// set up a timer in the attempt to update the image

float col = 0;

    // update the original buffer
    for(int i=0;i<imageDataSize;i++)
        imageData[i] = (unsigned char)(int)col;


    // and currently the only way I know how to apply that buffer update to the screen is to
    // create a new image and bind it to the layer...???
    CGColorSpaceRef colorSpace = CGColorSpaceCreateDeviceRGB();

    cgIm = CGImageCreate
    (320, 480,
     8, 32, 320*4, colorSpace,
     kCGImageAlphaNone | kCGBitmapByteOrder32Little,
     dataProvider, 0, false, kCGRenderingIntentDefault);


    self.window.layer.contents = cgIm;

    // and that currently works, updating the screen, but i don't know how well it runs...

- (void)dealloc {
    [viewController release];
    [window release];
    [super dealloc];

share|improve this question
Hey I ran into this problem, as well, is the only solution to create and destroy a CGImage every frame? (tried this and its slower than glTexsubimage). It seems that the whole point of the direct provider is that it should point to that buffer so if I change it the image is updated. Any help on this? – Justin Meiners Aug 28 '12 at 15:57
I thought the point of using CGDataProviderCreateDirect was direct access to a pixel buffer, refreshed using CADisplayLink. Unfortunately, this is horribly slow. Any workaround discovered? – aoakenfo Jul 8 '13 at 1:40

3 Answers 3

up vote 11 down vote accepted

The fastest App Store approved way to do CPU-only 2D graphics is to create a CGImage backed by a buffer using CGDataProviderCreateDirect and assign that to a CALayer's contents property.

For best results use the kCGImageAlphaPremultipliedFirst | kCGBitmapByteOrder32Little or kCGImageAlphaNone | kCGBitmapByteOrder32Little bitmap types and double buffer so that the display is never in an inconsistent state.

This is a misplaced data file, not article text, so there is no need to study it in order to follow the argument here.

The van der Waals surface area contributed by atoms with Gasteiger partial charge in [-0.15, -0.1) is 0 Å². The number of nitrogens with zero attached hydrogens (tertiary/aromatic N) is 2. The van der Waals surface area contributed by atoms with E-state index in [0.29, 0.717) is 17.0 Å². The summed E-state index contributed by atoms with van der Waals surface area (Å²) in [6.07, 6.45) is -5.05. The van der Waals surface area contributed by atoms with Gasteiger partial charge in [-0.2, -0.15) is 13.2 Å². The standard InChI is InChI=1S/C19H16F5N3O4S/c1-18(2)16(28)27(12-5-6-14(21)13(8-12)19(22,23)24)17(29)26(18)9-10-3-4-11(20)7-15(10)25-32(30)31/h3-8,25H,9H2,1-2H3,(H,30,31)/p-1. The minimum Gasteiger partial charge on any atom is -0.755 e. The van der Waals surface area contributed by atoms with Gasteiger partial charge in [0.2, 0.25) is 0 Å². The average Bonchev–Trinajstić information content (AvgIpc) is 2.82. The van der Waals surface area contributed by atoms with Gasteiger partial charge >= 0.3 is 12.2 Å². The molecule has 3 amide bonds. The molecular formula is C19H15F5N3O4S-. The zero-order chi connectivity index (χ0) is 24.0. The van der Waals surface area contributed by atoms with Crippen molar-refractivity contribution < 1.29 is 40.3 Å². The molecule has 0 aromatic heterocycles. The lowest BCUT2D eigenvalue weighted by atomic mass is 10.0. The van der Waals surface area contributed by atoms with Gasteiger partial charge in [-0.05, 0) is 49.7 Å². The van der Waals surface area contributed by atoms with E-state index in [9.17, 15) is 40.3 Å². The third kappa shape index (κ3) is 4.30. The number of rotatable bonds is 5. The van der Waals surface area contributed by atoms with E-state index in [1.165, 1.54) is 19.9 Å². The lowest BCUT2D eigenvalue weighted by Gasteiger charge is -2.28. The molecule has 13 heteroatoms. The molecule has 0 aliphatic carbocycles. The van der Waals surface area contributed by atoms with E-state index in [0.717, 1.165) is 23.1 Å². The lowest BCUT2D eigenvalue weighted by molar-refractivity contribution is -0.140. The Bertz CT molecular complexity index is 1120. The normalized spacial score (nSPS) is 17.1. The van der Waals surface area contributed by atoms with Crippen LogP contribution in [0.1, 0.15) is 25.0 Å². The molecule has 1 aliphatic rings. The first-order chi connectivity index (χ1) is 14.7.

edit: this should be faster than drawing to an OpenGL texture in theory, but as always, profile to be sure.

edit2: CADisplayLink is a useful class no matter which compositing method you use.

share|improve this answer
Would this be fast enough to do 24 fps video? – Stefan Arentz Mar 7 '10 at 13:49
@St3fan: I'm hoping its fast enough to do 60fps at least! I'm beginning to get the feeling that the iPhone's Api's and OS are even more bloated than desktop Windows! @rpetrich, thanks, I'll try it out. I hardly know anything about iphone dev, like the GUI stuff ect, so it might take me a while, can you recommend a good template to use to get started? I've only used the open GL one. – matt Mar 7 '10 at 14:30
Matt the iPhone APIs are extremely nice compared to Win32. Some things are simply not possible with higher level Cocoa code. File a bug reuqest with Apple if you think this needs a nicer Cocoa API. – Stefan Arentz Mar 7 '10 at 14:33
In my experience, writing directly to an OpenGL texture will be the fastest way to present 2-D content to the screen. Core Animation is layered on top of OpenGL, so setting the contents of a CALayer just causes them to be transferred into an OpenGL texture. You can avoid the middleman by writing directly to the texture. On the Mac, we have extensions for direct memory transfer to a texture:… , but I don't see anything similar on the iPhone. – Brad Larson Mar 7 '10 at 15:30
@Brad Larson: On the iPhone, everything ends up in a QuartzCore scene graph which is rendered by the GPU. In the case of OpenGL content, the scene is rendered to a CALayer by the GPU in your application and then that layer is composited (along with the rest of the graph) to the framebuffer in SpringBoard. OpenGL path: CPU render -> OGL texture -> OGL CALayer -> framebuffer. CALayer path: CPU render -> standard CALayer -> framebuffer. – rpetrich Mar 7 '10 at 21:04

The fastest way is to use IOFrameBuffer/IOSurface, which are private frameworks.

So OpenGL seems to be the only possible way for AppStore apps.

share|improve this answer
I have updated the question with the results from the opengl method, doesn't look good. – matt Mar 11 '10 at 23:26

Perhaps you could abstract the methods used in the software renderer to a GPU shader... might get better performance. You'd need to send the encoded "video" data as a texture.

share|improve this answer
this is a good idea, not for my case unfortunately, but definitely for others. – matt Oct 18 '11 at 7:46

Your Answer


By posting your answer, you agree to the privacy policy and terms of service.

Not the answer you're looking for? Browse other questions tagged or ask your own question.